Aging Stouts, to keg or not to keg

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Aging Stouts, to keg or not to keg

Post  BassClefBrews on Mon Mar 29, 2010 11:06 pm

I was wondering how long everyone ages their stouts before serving. Also, is it bad to age it kegged with carbonation?
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Re: Aging Stouts, to keg or not to keg

Post  Whatever on Tue Mar 30, 2010 1:12 pm

I usually use the accepted beer aging equation...

stronger = longer

As far as aging under pressure in a keg I'm not sure, but I'd sure like to know, too.

My gut tells me that they are in that same environment in a bottle, so why not?

Additionally, IMO it is a waste of time to let something sit in secondary for several months only to rouse the yeast for bottling/priming.
The fresh yeast will produce additional fermentation by-products, and the flavors associated with them. It will then take additional time in the bottle for those flavors to settle out, and the flavor of the beer to mellow.

I find it much more time and flavor friendly to mellow in secondary for several weeks, and then bottle condition for several months.
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Re: Aging Stouts, to keg or not to keg

Post  BassClefBrews on Tue Mar 30, 2010 3:55 pm

I usually never do secondarys unless lagering. I wonder what Steve from Crown Brewing does?
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Re: Aging Stouts, to keg or not to keg

Post  Whatever on Wed Mar 31, 2010 5:34 pm

I do a secondary on everything, even if it just for a week or two. It helps to get the beer off all the nasties collected at the bottom of the fermenter.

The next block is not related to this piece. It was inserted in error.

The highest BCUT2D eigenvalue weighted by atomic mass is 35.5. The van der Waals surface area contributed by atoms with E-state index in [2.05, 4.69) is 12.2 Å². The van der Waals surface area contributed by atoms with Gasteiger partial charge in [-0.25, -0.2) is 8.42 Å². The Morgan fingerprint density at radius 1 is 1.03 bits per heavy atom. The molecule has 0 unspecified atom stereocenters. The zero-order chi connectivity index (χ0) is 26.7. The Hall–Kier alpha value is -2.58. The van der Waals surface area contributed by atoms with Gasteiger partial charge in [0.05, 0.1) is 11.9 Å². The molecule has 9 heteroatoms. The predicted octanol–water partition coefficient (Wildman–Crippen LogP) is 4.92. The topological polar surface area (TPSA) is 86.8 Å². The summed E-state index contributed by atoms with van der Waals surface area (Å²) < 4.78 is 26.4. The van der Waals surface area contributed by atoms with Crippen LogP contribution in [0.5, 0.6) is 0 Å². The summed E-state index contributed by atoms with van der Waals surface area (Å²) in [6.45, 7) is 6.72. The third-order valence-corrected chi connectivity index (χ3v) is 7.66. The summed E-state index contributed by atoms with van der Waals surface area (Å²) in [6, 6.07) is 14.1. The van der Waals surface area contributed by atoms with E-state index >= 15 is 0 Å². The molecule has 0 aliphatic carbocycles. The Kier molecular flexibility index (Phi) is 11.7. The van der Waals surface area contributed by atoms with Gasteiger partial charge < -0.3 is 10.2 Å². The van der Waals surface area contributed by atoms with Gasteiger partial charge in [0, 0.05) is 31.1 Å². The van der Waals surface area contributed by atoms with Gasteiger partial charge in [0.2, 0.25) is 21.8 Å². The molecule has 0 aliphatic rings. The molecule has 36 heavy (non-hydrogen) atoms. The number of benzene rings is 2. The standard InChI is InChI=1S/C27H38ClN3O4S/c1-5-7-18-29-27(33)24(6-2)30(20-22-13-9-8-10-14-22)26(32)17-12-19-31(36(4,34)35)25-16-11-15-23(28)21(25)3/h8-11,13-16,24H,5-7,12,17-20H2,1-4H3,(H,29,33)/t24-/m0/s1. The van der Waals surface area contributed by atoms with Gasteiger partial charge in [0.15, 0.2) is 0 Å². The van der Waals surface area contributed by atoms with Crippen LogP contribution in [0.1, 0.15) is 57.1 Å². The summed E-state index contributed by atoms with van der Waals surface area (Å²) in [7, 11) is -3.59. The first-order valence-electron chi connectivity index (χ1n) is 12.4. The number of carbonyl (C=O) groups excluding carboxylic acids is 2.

I also do an additional transfer a few weeks after adding adjuncts like candy sugar to my belgians.

I wish I had multiple conical fermenters...then I would never have to siphon from a carboy again.
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Re: Aging Stouts, to keg or not to keg

Post  BassClefBrews on Sat Apr 10, 2010 9:45 am

So I did some more research, and the general consensus seems to be to rack the beer into the keg and let it age for about 20 days prior to carbonating. I didn't do this with my FES, but I did with my oatmeal stout. I'll post if there is any difference, even though I should have did it with the same recipe.
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Re: Aging Stouts, to keg or not to keg

Post  Seerunseen on Sat Apr 10, 2010 6:06 pm

I brewed a dry stout and after I bottled it, it has been aging for 7 months, and let me tell you, I think it is Delicious...personally I think a stout should age for at least 3-6 months for all the flavors to come out(depending on the variety)....I tasted it at least every two weeks, to see the changes in flavor and right now it is perfect I would have to say. It took 2nd in a comp. 4 months ago... The Judges said I should age it longer. Just my two cents.

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Re: Aging Stouts, to keg or not to keg

Post  BassClefBrews on Sat Apr 10, 2010 7:25 pm

Thanks. That's what I was looking for. The hardest thing sometimes, is letting it age before sampling it all away, which I've done before.
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